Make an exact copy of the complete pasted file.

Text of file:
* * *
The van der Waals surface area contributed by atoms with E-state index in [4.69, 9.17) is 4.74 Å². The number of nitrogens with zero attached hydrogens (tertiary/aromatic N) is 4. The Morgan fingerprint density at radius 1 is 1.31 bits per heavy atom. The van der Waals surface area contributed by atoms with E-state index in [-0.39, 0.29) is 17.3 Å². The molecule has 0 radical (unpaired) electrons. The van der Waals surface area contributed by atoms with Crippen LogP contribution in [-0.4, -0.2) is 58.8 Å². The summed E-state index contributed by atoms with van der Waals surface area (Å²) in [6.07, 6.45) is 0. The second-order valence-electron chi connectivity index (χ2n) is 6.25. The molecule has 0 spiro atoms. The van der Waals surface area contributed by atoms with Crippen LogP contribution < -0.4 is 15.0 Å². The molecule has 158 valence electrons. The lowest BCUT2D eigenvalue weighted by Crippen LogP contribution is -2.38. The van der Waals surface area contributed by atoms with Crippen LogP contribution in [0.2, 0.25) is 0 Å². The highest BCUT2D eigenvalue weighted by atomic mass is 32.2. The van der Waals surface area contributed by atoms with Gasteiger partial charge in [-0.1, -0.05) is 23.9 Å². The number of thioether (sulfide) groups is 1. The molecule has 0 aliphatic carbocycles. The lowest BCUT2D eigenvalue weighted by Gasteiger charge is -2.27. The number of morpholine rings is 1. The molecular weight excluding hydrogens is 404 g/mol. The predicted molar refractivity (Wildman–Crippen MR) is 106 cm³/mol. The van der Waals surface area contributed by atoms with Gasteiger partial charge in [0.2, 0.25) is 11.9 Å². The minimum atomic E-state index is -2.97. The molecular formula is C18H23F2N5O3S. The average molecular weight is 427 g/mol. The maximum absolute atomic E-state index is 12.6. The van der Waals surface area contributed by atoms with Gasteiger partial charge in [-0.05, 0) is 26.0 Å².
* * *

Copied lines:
The van der Waals surface area contributed by atoms with E-state index in [4.69, 9.17) is 4.74 Å². The number of nitrogens with zero attached hydrogens (tertiary/aromatic N) is 4. The Morgan fingerprint density at radius 1 is 1.31 bits per heavy atom. The van der Waals surface area contributed by atoms with E-state index in [-0.39, 0.29) is 17.3 Å². The molecule has 0 radical (unpaired) electrons. The van der Waals surface area contributed by atoms with Crippen LogP contribution in [-0.4, -0.2) is 58.8 Å². The summed E-state index contributed by atoms with van der Waals surface area (Å²) in [6.07, 6.45) is 0. The second-order valence-electron chi connectivity index (χ2n) is 6.25. The molecule has 0 spiro atoms. The van der Waals surface area contributed by atoms with Crippen LogP contribution < -0.4 is 15.0 Å². The molecule has 158 valence electrons. The lowest BCUT2D eigenvalue weighted by Crippen LogP contribution is -2.38. The van der Waals surface area contributed by atoms with Crippen LogP contribution in [0.2, 0.25) is 0 Å². The highest BCUT2D eigenvalue weighted by atomic mass is 32.2. The van der Waals surface area contributed by atoms with Gasteiger partial charge in [-0.1, -0.05) is 23.9 Å². The number of thioether (sulfide) groups is 1. The molecule has 0 aliphatic carbocycles. The lowest BCUT2D eigenvalue weighted by Gasteiger charge is -2.27. The number of morpholine rings is 1. The molecular weight excluding hydrogens is 404 g/mol. The predicted molar refractivity (Wildman–Crippen MR) is 106 cm³/mol. The van der Waals surface area contributed by atoms with Gasteiger partial charge in [0.2, 0.25) is 11.9 Å². The minimum atomic E-state index is -2.97. The molecular formula is C18H23F2N5O3S. The average molecular weight is 427 g/mol. The maximum absolute atomic E-state index is 12.6. The van der Waals surface area contributed by atoms with Gasteiger partial charge in [-0.05, 0) is 26.0 Å².